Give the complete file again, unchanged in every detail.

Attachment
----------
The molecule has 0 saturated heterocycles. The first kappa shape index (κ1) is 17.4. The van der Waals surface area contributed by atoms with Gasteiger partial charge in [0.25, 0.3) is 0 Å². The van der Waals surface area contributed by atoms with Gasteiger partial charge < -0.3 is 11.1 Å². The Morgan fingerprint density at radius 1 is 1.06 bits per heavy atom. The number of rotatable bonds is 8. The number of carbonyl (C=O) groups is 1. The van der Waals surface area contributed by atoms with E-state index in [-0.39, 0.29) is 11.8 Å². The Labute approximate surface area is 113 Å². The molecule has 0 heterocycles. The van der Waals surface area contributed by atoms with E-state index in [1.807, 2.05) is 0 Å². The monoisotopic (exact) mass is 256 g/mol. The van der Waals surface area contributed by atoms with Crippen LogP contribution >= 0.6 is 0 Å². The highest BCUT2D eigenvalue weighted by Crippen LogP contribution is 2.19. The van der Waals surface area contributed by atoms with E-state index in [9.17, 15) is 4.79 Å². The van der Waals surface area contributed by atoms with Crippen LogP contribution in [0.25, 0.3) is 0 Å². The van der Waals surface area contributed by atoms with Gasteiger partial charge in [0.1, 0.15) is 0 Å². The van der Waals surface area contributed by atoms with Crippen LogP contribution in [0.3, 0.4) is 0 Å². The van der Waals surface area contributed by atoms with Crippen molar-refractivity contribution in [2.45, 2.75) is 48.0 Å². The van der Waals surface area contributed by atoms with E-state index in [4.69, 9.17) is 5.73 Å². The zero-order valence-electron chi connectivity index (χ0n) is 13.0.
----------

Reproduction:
The molecule has 0 saturated heterocycles. The first kappa shape index (κ1) is 17.4. The van der Waals surface area contributed by atoms with Gasteiger partial charge in [0.25, 0.3) is 0 Å². The van der Waals surface area contributed by atoms with Gasteiger partial charge < -0.3 is 11.1 Å². The Morgan fingerprint density at radius 1 is 1.06 bits per heavy atom. The number of rotatable bonds is 8. The number of carbonyl (C=O) groups is 1. The van der Waals surface area contributed by atoms with E-state index in [-0.39, 0.29) is 11.8 Å². The Labute approximate surface area is 113 Å². The molecule has 0 heterocycles. The van der Waals surface area contributed by atoms with E-state index in [1.807, 2.05) is 0 Å². The monoisotopic (exact) mass is 256 g/mol. The van der Waals surface area contributed by atoms with Crippen LogP contribution >= 0.6 is 0 Å². The highest BCUT2D eigenvalue weighted by Crippen LogP contribution is 2.19. The van der Waals surface area contributed by atoms with E-state index in [9.17, 15) is 4.79 Å². The van der Waals surface area contributed by atoms with Crippen LogP contribution in [0.25, 0.3) is 0 Å². The van der Waals surface area contributed by atoms with Gasteiger partial charge in [0.1, 0.15) is 0 Å². The van der Waals surface area contributed by atoms with Crippen LogP contribution in [0.3, 0.4) is 0 Å². The van der Waals surface area contributed by atoms with Crippen molar-refractivity contribution in [2.45, 2.75) is 48.0 Å². The van der Waals surface area contributed by atoms with E-state index in [4.69, 9.17) is 5.73 Å². The zero-order valence-electron chi connectivity index (χ0n) is 13.0.